Wandering towards understanding

I sat down to write something about roads, and then wondered. Why do so many people – including people like me who don’t know much about Spanish poetry or politics– regurgitate fragments of a poem written by a Spanish poet in 1912, translated through the English voices of critical theorists who can’t decide whether the person in question is wandering or travelling?

‘Wanderer, there is no path – the path is made by walking.’

This is a sentence from a section of Antonio Machado’s piece, ‘Wanderer there is no path’, which reads:

Wanderer, your footsteps are
the path and nothing more;
Wanderer, there is no path,
the path is made by walking.
By walking one makes the path,
and upon glancing back
one sees the track
that must never be trod again.
Wanderer there is no path
only wakes upon the sea.

When I read the translations, they speak to me of exiled poets and those for whom hope is beyond hope: ‘when the goldfinch can’t sing, when the poet’s a wanderer, when nothing aids our prayer’, when all you have is the force to move ahead, ‘step by step, line by line’. Unforgiveable that it has become so seized upon by middle-class readers of Zapatista translations to make ourselves feel good.

It’s more interesting that people are inspired by the decontextualised image of a single, placeless person wandering hopefully without clear guidance or direction into uncharted territory on lonely paths that cannot be retraced, represented or perhaps even remembered. It resonates with the zeitgeist of a certain kind of critical theory: rhizomatic, eventful, pluriversal, heterotopic, ephemeral, nodal; refusing despair with the simple fact that, barring death, we move. It’s one kind of hope. But I think for some people, it might rather feel like a map in its own right, or as Adrienne Rich might say, a mural – of a place in time where ways forward and future possibilities really are not clear, and in which we are engaged in a multitude of strivings that we suspect will be, for a while at least, characterised more by misoriented fumbling than by competent navigation. A snapshot from the past which depicts learning through being lost and discovering new horizons, and defines it not as a problem but as a way of life. Whether it is a poetic excuse for not bothering to have an analysis or a poetic affirmation of the experience of radical becoming probably depends on the situation in which it is uttered.

I wanted to invoke it after today’s meeting to see if I couldn’t introduce a new element into the wanderer’s world: a possibility that the paths we walk and cannot retrace may nevertheless be rendered memorable and visible in memory, so that we might begin to map our own bearings in this work. There may be only wakes upon the sea, but these turn stones and wear them into particular shapes. There is a beauty in this, and a danger – the danger of what Sara Ahmed calls the ‘repetitive strain injuries’ of normalisation and subjectivation – micro-lashings of tiny waves of speaking, silence, giving, withholding, thinking, not thinking, being, not being, that imprint themselves upon us and give direction to who we become: individually, collectively, somewhere in between. To believe that we can and must create the paths we walk on does not imply that we can or should hurtle ourselves in any direction all at once. To embrace wandering, we need to distinguish it from strolling, as John Holloway suggests: ‘Dignity is always a walking-against. Against all that denies dignity.’ We may or may not grow during a journey, but this kind of journey is definitely not simply for personal development.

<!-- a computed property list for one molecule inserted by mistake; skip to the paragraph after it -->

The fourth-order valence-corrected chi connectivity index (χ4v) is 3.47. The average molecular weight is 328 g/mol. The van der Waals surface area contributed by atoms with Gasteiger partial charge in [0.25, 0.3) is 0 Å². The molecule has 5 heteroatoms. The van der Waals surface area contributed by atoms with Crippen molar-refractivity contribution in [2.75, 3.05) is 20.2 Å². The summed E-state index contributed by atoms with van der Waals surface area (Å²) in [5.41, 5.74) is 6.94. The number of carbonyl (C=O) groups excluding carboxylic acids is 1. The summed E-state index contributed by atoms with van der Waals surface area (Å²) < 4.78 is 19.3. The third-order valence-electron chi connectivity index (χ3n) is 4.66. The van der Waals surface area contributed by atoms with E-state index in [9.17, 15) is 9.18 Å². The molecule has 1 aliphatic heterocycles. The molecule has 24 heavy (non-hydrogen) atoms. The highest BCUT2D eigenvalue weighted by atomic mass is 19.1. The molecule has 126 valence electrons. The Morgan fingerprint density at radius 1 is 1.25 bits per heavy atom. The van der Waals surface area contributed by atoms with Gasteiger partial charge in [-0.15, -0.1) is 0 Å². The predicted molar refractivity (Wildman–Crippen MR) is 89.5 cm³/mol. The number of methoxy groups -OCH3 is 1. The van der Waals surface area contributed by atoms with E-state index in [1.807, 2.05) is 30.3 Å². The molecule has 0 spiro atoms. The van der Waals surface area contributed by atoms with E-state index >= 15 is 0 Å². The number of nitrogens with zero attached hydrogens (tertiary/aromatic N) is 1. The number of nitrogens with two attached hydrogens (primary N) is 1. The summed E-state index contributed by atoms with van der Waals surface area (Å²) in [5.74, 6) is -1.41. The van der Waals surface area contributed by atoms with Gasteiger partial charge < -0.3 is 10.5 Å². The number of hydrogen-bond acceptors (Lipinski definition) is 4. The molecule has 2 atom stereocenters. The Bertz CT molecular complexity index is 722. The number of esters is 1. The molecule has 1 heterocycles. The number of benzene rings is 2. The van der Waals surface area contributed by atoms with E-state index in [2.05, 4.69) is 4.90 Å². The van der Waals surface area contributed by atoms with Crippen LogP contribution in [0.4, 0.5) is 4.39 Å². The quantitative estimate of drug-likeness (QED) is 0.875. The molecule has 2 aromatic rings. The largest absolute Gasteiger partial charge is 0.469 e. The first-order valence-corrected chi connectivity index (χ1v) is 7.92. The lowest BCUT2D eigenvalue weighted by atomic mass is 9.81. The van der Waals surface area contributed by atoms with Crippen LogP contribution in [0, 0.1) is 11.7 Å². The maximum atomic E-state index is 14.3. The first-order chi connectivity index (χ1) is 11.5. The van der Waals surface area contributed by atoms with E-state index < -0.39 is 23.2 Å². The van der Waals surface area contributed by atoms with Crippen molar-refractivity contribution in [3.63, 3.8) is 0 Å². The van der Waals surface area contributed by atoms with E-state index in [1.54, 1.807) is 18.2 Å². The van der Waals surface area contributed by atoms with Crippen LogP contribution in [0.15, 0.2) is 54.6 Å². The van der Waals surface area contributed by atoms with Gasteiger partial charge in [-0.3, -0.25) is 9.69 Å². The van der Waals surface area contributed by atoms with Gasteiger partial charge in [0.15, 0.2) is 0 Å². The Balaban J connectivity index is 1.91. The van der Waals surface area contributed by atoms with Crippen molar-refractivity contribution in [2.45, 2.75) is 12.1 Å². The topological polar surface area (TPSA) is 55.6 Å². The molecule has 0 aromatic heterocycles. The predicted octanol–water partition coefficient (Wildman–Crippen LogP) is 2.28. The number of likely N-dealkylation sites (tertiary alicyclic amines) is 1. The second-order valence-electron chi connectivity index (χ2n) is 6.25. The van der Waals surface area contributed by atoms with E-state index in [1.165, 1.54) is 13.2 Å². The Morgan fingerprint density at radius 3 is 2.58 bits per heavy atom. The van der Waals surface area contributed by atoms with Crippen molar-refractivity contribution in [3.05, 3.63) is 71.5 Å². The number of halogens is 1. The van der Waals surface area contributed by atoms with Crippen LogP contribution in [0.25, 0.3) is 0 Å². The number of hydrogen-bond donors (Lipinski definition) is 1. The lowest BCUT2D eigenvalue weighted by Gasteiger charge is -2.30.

Living with this ethic demands more attention to orientation, not less, even when it is not-yet possible; where our political visibility is zero in the deep-ocean sense of the term: not misty, not hazy, not sort-of-shadows, but nothing. Most of us are accustomed to moving freely within the confines of the sunken paths of the institutional forms that we inherit and inhabit – succeeding, failing, bending rules, but rarely thinking to go over the top of the horizons of meaning themselves. It’s not therefore surprising that any terrain which is not socially gutted and historically marked and linguistically signposted with arrows and tribal symbols would feel either dangerous or like nothingness, even when it’s a fertile land of possibility (which is not to say that it always will be). We are also often accustomed to testing out new ways of being individually, in situations of private study or self-development where we can expose ourselves to critique and to the very new without having to simultaneously expose the flawed and contradictory ways we often encounter critique and the new. The exhilaration of even small transformative disclosures, and the way in which we have begun to tread cautiously around the question of what is not-yet being said and who is not-yet part of the conversation, are indicative of the significance of this point. I am not sure we always appreciate what it takes to try to transform one’s own institutionalisation and the normative power of society itself, not stupid-heroically but in the wildly patient company of others who aspire to an ethic of critical and therefore potentially uncomfortable inquiry. But if we want to gain a better understanding of the living texture, and ephemeral paths towards the production of revolutionary subjectivity, perhaps this would not be a bad place to start.